Jerusalem, February 27, 2011 -- Researchers from the Hebrew University of Jerusalem and the US have discovered the mechanism whereby dangerous mercury eventually finds its way into the fish we eat from the open seas and oceans.
The researchers, Prof. Menachem Luria from the Fredy and Nadine Herrmann Institute of Earth Sciences at the Hebrew University and Dr. Daniel Obrist of the University of Nevada, found that "passive" mercury normally found in the atmosphere is converted into an "active," oxidized form in the presence of bromine. The passive mercury is generally non-transferable, whereas the active form is readily absorbed into the environment.
The air over the Dead Sea was chosen for the experiments on mercury oxidation even though it does not contain any fish since it has unusually high levels of bromine that is emitted from the surface into the atmosphere, converting the mercury there into the oxidized mercury.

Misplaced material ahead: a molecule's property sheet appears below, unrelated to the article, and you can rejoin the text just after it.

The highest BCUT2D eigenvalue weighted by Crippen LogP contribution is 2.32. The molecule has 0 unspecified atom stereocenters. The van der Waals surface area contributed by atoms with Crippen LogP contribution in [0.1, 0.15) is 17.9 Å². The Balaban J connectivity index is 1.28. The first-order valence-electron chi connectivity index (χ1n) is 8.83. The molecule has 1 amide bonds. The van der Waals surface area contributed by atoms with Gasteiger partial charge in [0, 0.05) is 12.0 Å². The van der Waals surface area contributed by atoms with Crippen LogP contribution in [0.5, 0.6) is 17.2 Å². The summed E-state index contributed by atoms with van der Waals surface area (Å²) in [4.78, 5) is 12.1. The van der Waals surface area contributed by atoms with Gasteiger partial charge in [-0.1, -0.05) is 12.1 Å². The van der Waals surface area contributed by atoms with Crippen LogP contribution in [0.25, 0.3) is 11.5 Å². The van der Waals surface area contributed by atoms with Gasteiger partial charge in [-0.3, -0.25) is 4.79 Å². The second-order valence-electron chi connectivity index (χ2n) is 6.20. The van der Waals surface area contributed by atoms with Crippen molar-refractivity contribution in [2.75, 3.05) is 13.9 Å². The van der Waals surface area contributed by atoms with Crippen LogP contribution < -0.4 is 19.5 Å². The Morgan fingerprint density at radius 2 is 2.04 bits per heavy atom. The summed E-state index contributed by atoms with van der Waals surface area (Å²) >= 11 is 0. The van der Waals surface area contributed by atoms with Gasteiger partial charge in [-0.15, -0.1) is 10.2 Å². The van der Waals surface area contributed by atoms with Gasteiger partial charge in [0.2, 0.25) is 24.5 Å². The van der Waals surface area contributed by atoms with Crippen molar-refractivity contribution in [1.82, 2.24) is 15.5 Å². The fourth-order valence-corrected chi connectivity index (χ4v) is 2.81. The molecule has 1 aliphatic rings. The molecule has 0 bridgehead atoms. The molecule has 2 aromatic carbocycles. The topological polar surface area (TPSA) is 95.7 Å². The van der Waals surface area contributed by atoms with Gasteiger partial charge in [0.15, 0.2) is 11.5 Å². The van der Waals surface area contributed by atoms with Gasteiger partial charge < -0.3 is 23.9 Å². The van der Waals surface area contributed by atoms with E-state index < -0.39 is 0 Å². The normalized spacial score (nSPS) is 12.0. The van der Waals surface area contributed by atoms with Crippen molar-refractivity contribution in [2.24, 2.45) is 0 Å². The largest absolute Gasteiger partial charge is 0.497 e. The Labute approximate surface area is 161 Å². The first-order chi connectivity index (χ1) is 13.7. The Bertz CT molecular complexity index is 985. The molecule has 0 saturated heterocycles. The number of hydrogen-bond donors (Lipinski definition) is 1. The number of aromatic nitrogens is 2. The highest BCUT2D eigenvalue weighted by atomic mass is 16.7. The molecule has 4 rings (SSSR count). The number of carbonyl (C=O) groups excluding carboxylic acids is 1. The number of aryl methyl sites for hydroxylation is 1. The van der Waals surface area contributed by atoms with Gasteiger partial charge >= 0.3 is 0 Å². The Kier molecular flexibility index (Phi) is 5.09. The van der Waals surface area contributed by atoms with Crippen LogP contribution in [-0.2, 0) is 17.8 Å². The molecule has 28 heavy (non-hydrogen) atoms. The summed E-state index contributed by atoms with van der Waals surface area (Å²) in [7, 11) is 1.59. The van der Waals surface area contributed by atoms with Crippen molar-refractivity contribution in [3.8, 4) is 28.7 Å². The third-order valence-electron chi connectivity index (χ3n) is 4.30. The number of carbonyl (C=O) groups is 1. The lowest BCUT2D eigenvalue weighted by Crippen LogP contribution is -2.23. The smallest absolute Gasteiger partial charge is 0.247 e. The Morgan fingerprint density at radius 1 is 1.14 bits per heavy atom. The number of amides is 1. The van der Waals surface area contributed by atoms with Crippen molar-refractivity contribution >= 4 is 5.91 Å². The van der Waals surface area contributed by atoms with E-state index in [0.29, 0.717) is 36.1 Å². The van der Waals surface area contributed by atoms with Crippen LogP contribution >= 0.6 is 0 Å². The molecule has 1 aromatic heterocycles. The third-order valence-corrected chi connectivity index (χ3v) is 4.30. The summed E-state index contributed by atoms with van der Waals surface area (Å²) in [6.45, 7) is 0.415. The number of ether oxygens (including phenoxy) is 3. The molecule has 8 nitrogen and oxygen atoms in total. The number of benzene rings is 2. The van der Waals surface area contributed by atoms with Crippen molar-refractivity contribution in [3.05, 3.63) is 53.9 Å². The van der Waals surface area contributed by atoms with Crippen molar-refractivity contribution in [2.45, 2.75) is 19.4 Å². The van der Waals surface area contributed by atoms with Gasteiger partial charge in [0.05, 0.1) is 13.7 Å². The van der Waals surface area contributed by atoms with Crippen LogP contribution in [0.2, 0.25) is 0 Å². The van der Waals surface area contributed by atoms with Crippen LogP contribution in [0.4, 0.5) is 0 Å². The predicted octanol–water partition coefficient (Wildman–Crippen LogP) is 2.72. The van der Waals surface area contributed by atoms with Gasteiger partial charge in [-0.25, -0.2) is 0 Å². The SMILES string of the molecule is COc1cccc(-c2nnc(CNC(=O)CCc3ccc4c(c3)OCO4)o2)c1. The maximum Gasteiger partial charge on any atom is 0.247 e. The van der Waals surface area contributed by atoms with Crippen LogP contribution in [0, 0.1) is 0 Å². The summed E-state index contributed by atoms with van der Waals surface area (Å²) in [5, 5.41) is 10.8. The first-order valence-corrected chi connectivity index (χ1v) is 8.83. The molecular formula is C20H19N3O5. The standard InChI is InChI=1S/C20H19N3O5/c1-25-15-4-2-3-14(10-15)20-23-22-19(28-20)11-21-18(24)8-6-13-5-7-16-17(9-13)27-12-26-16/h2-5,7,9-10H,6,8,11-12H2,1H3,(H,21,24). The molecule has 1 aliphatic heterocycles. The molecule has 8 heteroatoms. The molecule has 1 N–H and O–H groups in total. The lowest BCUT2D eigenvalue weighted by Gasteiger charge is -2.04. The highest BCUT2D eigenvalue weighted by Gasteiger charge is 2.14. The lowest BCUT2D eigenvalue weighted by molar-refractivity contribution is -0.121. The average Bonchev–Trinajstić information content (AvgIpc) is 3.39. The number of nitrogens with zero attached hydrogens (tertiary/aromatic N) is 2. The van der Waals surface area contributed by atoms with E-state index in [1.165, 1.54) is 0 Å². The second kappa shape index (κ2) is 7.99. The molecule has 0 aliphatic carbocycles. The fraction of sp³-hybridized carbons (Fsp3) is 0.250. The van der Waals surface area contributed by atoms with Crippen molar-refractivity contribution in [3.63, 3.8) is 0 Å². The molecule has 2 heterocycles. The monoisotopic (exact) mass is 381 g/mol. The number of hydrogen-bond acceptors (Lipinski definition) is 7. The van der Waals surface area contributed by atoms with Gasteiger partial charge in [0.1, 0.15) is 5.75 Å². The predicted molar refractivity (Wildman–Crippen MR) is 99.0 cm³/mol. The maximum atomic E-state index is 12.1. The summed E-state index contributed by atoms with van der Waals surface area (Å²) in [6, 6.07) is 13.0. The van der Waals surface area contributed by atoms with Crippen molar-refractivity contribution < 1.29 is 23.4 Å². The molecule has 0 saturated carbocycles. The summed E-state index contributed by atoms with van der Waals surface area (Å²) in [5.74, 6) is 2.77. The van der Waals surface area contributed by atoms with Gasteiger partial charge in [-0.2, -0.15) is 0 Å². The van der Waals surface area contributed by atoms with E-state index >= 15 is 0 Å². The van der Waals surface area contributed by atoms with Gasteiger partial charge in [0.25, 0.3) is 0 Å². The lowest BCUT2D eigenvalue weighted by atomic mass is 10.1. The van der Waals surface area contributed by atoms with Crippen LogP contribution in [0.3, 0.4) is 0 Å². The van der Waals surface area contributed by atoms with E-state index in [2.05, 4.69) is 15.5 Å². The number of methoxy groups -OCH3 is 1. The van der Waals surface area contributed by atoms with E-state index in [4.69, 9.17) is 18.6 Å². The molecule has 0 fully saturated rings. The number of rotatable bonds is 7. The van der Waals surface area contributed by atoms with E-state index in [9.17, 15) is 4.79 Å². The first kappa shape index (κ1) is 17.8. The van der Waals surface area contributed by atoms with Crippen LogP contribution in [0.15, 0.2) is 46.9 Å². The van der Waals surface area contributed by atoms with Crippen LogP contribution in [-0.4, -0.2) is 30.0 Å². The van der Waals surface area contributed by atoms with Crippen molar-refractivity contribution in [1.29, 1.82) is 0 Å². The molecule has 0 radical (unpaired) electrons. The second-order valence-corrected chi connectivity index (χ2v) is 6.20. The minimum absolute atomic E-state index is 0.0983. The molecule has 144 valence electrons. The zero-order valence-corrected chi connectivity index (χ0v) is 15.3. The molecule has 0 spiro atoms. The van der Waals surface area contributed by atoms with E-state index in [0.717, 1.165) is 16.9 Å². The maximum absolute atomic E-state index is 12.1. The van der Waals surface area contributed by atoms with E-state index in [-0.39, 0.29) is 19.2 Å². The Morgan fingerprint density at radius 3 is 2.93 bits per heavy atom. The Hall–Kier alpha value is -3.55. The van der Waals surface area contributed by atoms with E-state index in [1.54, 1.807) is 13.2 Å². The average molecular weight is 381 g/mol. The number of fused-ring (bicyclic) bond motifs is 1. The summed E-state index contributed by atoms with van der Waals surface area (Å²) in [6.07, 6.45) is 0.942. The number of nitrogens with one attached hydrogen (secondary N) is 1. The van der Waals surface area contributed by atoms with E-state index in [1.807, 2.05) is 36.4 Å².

"In the world generally, the amount of oxidized mercury in the atmosphere constitutes about one percent of all the mercury in the atmosphere," said Prof. Luria, "while above the Dead Sea the oxidized mercury often amounts up to about 50 percent."
In fact, the bromine in the air over the Dead Sea is 200 times greater than over other bodies of water, say the researchers, due not only to the high level of bromine present on the surface but also to the high rate of its evaporation into the atmosphere because of the very high temperatures there. It is important to note, they emphasize, that this process of conversion of passive into active mercury occurs over all bodies of water, even though it may be at much lower levels than at the Dead Sea.
Although health officials in the world have issued warnings from time to time about the danger of mercury found in fish, the process by which the inactive mercury is converted into the active, oxidized form was previously unknown. The current research has now r
|Contact: Jerry Barach|
The Hebrew University of Jerusalem